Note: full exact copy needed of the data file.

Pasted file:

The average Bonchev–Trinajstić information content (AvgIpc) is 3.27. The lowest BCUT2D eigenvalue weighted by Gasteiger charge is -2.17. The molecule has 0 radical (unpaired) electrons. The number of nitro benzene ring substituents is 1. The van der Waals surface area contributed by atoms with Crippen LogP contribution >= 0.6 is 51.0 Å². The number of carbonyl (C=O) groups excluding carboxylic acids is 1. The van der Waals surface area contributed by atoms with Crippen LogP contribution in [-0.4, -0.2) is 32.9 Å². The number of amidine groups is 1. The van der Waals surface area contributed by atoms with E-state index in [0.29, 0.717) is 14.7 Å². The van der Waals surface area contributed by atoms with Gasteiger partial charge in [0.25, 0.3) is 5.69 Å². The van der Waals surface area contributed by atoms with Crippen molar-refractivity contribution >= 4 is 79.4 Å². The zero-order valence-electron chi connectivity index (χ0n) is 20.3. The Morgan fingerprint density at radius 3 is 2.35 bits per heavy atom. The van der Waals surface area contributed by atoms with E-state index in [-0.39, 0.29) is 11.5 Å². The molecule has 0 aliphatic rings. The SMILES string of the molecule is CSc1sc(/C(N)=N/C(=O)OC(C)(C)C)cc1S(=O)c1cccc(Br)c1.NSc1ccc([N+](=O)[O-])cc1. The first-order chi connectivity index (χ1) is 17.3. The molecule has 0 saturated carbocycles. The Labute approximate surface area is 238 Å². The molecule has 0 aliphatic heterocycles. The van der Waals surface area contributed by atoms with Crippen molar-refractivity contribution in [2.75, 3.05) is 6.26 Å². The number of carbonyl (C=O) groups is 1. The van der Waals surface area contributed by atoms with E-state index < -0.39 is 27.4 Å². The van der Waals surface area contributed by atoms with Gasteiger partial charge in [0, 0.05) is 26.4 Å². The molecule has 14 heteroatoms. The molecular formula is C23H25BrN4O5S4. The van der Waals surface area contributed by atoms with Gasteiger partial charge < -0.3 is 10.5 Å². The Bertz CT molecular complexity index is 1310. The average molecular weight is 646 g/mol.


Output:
The average Bonchev–Trinajstić information content (AvgIpc) is 3.27. The lowest BCUT2D eigenvalue weighted by Gasteiger charge is -2.17. The molecule has 0 radical (unpaired) electrons. The number of nitro benzene ring substituents is 1. The van der Waals surface area contributed by atoms with Crippen LogP contribution >= 0.6 is 51.0 Å². The number of carbonyl (C=O) groups excluding carboxylic acids is 1. The van der Waals surface area contributed by atoms with Crippen LogP contribution in [-0.4, -0.2) is 32.9 Å². The number of amidine groups is 1. The van der Waals surface area contributed by atoms with E-state index in [0.29, 0.717) is 14.7 Å². The van der Waals surface area contributed by atoms with Gasteiger partial charge in [0.25, 0.3) is 5.69 Å². The van der Waals surface area contributed by atoms with Crippen molar-refractivity contribution >= 4 is 79.4 Å². The zero-order valence-electron chi connectivity index (χ0n) is 20.3. The Morgan fingerprint density at radius 3 is 2.35 bits per heavy atom. The van der Waals surface area contributed by atoms with E-state index in [-0.39, 0.29) is 11.5 Å². The molecule has 0 aliphatic rings. The SMILES string of the molecule is CSc1sc(/C(N)=N/C(=O)OC(C)(C)C)cc1S(=O)c1cccc(Br)c1.NSc1ccc([N+](=O)[O-])cc1. The first-order chi connectivity index (χ1) is 17.3. The molecule has 0 saturated carbocycles. The Labute approximate surface area is 238 Å². The molecule has 0 aliphatic heterocycles. The van der Waals surface area contributed by atoms with Crippen molar-refractivity contribution in [2.75, 3.05) is 6.26 Å². The number of carbonyl (C=O) groups is 1. The van der Waals surface area contributed by atoms with E-state index < -0.39 is 27.4 Å². The van der Waals surface area contributed by atoms with Gasteiger partial charge in [0, 0.05) is 26.4 Å². The molecule has 14 heteroatoms. The molecular formula is C23H25BrN4O5S4. The van der Waals surface area contributed by atoms with Gasteiger partial charge < -0.3 is 10.5 Å². The Bertz CT molecular complexity index is 1310. The average molecular weight is 646 g/mol.